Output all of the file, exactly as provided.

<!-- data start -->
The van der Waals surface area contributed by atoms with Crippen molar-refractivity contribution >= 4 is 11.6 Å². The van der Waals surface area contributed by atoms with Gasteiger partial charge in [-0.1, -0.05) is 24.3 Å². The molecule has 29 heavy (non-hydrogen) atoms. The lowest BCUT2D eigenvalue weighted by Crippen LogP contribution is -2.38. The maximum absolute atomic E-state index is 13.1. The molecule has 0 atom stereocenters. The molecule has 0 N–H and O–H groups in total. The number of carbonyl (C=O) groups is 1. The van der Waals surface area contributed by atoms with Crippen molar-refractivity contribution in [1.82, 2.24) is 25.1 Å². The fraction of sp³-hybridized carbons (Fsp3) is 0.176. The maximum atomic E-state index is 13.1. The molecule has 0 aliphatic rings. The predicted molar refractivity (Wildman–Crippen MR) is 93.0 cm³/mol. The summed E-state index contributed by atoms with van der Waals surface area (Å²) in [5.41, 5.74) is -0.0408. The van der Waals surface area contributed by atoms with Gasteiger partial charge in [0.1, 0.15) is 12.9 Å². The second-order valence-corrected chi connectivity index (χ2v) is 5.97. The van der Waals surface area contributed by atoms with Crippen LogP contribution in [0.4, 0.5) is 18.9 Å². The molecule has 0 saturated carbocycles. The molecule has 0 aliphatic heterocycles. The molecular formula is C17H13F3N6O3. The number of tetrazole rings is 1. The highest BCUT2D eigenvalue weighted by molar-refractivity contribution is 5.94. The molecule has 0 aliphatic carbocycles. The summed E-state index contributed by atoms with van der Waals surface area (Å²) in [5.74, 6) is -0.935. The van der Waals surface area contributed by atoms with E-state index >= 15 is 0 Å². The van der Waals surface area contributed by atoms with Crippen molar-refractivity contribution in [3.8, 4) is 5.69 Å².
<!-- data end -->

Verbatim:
The van der Waals surface area contributed by atoms with Crippen molar-refractivity contribution >= 4 is 11.6 Å². The van der Waals surface area contributed by atoms with Gasteiger partial charge in [-0.1, -0.05) is 24.3 Å². The molecule has 29 heavy (non-hydrogen) atoms. The lowest BCUT2D eigenvalue weighted by Crippen LogP contribution is -2.38. The maximum absolute atomic E-state index is 13.1. The molecule has 0 atom stereocenters. The molecule has 0 N–H and O–H groups in total. The number of carbonyl (C=O) groups is 1. The van der Waals surface area contributed by atoms with Crippen molar-refractivity contribution in [1.82, 2.24) is 25.1 Å². The fraction of sp³-hybridized carbons (Fsp3) is 0.176. The maximum atomic E-state index is 13.1. The molecule has 0 aliphatic rings. The predicted molar refractivity (Wildman–Crippen MR) is 93.0 cm³/mol. The summed E-state index contributed by atoms with van der Waals surface area (Å²) in [5.41, 5.74) is -0.0408. The van der Waals surface area contributed by atoms with Gasteiger partial charge in [0.1, 0.15) is 12.9 Å². The second-order valence-corrected chi connectivity index (χ2v) is 5.97. The van der Waals surface area contributed by atoms with Crippen LogP contribution in [0.4, 0.5) is 18.9 Å². The molecule has 0 saturated carbocycles. The molecule has 0 aliphatic heterocycles. The molecular formula is C17H13F3N6O3. The number of tetrazole rings is 1. The highest BCUT2D eigenvalue weighted by molar-refractivity contribution is 5.94. The molecule has 0 aliphatic carbocycles. The summed E-state index contributed by atoms with van der Waals surface area (Å²) in [5.74, 6) is -0.935. The van der Waals surface area contributed by atoms with E-state index >= 15 is 0 Å². The van der Waals surface area contributed by atoms with Crippen molar-refractivity contribution in [3.8, 4) is 5.69 Å².